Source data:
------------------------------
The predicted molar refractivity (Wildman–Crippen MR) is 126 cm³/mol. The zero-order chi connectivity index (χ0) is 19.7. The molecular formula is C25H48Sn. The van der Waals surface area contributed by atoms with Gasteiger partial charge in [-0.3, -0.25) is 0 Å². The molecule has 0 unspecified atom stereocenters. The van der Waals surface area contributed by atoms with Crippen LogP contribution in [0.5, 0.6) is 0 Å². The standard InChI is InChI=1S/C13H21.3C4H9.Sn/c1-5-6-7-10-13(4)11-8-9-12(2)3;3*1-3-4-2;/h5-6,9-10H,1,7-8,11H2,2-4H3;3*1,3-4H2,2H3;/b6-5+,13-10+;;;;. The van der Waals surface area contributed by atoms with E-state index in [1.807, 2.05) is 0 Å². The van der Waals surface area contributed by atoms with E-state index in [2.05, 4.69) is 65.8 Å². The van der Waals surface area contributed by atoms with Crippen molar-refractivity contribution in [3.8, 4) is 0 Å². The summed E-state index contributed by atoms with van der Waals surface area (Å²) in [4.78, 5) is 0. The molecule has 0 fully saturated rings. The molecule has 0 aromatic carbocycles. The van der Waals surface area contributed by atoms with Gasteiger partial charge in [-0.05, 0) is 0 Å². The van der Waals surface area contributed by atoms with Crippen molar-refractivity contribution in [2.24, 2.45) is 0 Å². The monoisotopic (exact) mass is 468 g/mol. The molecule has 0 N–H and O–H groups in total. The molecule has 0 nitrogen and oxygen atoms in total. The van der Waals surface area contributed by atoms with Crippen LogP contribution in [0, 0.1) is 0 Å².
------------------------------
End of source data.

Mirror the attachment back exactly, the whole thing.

The predicted molar refractivity (Wildman–Crippen MR) is 126 cm³/mol. The zero-order chi connectivity index (χ0) is 19.7. The molecular formula is C25H48Sn. The van der Waals surface area contributed by atoms with Gasteiger partial charge in [-0.3, -0.25) is 0 Å². The molecule has 0 unspecified atom stereocenters. The van der Waals surface area contributed by atoms with Crippen LogP contribution in [0.5, 0.6) is 0 Å². The standard InChI is InChI=1S/C13H21.3C4H9.Sn/c1-5-6-7-10-13(4)11-8-9-12(2)3;3*1-3-4-2;/h5-6,9-10H,1,7-8,11H2,2-4H3;3*1,3-4H2,2H3;/b6-5+,13-10+;;;;. The van der Waals surface area contributed by atoms with E-state index in [1.807, 2.05) is 0 Å². The van der Waals surface area contributed by atoms with E-state index in [2.05, 4.69) is 65.8 Å². The van der Waals surface area contributed by atoms with Crippen molar-refractivity contribution in [3.8, 4) is 0 Å². The summed E-state index contributed by atoms with van der Waals surface area (Å²) in [4.78, 5) is 0. The molecule has 0 fully saturated rings. The molecule has 0 aromatic carbocycles. The van der Waals surface area contributed by atoms with Gasteiger partial charge in [-0.05, 0) is 0 Å². The van der Waals surface area contributed by atoms with Crippen molar-refractivity contribution in [2.24, 2.45) is 0 Å². The monoisotopic (exact) mass is 468 g/mol. The molecule has 0 N–H and O–H groups in total. The molecule has 0 nitrogen and oxygen atoms in total. The van der Waals surface area contributed by atoms with Crippen LogP contribution in [0, 0.1) is 0 Å².